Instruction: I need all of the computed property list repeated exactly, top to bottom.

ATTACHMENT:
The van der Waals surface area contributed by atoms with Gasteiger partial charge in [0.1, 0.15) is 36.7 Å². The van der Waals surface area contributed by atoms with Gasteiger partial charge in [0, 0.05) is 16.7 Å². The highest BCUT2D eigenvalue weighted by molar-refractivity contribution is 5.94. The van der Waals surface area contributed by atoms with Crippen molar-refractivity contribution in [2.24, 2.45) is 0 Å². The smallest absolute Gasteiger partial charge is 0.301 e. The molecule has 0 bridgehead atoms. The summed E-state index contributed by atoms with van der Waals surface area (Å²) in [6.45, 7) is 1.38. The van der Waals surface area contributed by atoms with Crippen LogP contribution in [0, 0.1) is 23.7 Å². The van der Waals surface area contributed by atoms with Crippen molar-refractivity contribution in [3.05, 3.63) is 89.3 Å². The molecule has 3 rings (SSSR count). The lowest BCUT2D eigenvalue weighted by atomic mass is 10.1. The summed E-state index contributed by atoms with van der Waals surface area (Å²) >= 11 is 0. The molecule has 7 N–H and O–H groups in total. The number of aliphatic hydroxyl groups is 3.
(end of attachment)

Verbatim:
The van der Waals surface area contributed by atoms with Gasteiger partial charge in [0.1, 0.15) is 36.7 Å². The van der Waals surface area contributed by atoms with Gasteiger partial charge in [0, 0.05) is 16.7 Å². The highest BCUT2D eigenvalue weighted by molar-refractivity contribution is 5.94. The van der Waals surface area contributed by atoms with Crippen molar-refractivity contribution in [2.24, 2.45) is 0 Å². The smallest absolute Gasteiger partial charge is 0.301 e. The molecule has 0 bridgehead atoms. The summed E-state index contributed by atoms with van der Waals surface area (Å²) in [6.45, 7) is 1.38. The van der Waals surface area contributed by atoms with Crippen LogP contribution in [0, 0.1) is 23.7 Å². The van der Waals surface area contributed by atoms with Crippen molar-refractivity contribution in [3.05, 3.63) is 89.3 Å². The molecule has 3 rings (SSSR count). The lowest BCUT2D eigenvalue weighted by atomic mass is 10.1. The summed E-state index contributed by atoms with van der Waals surface area (Å²) >= 11 is 0. The molecule has 7 N–H and O–H groups in total. The number of aliphatic hydroxyl groups is 3.